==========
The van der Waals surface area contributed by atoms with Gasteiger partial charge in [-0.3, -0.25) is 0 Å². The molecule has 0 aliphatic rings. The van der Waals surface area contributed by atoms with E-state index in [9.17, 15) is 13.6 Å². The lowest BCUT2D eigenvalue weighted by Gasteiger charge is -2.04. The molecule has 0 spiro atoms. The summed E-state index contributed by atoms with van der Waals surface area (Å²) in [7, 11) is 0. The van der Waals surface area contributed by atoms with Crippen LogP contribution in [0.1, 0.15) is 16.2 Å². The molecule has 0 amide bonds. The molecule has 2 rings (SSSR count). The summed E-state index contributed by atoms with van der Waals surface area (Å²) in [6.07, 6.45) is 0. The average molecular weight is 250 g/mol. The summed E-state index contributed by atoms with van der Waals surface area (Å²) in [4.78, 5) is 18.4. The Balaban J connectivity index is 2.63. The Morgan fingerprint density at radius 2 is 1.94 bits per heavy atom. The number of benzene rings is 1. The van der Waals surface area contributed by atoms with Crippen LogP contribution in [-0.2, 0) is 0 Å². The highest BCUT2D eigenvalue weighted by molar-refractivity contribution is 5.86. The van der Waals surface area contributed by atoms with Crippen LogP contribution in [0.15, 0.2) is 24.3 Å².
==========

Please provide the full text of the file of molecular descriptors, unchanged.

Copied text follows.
The van der Waals surface area contributed by atoms with Gasteiger partial charge in [-0.3, -0.25) is 0 Å². The molecule has 0 aliphatic rings. The van der Waals surface area contributed by atoms with E-state index in [9.17, 15) is 13.6 Å². The lowest BCUT2D eigenvalue weighted by Gasteiger charge is -2.04. The molecule has 0 spiro atoms. The summed E-state index contributed by atoms with van der Waals surface area (Å²) in [7, 11) is 0. The van der Waals surface area contributed by atoms with Crippen LogP contribution in [0.1, 0.15) is 16.2 Å². The molecule has 0 amide bonds. The molecule has 2 rings (SSSR count). The summed E-state index contributed by atoms with van der Waals surface area (Å²) in [6.07, 6.45) is 0. The average molecular weight is 250 g/mol. The summed E-state index contributed by atoms with van der Waals surface area (Å²) in [4.78, 5) is 18.4. The Balaban J connectivity index is 2.63. The Morgan fingerprint density at radius 2 is 1.94 bits per heavy atom. The number of benzene rings is 1. The van der Waals surface area contributed by atoms with Crippen LogP contribution in [-0.2, 0) is 0 Å². The highest BCUT2D eigenvalue weighted by molar-refractivity contribution is 5.86. The van der Waals surface area contributed by atoms with Crippen LogP contribution in [0.15, 0.2) is 24.3 Å².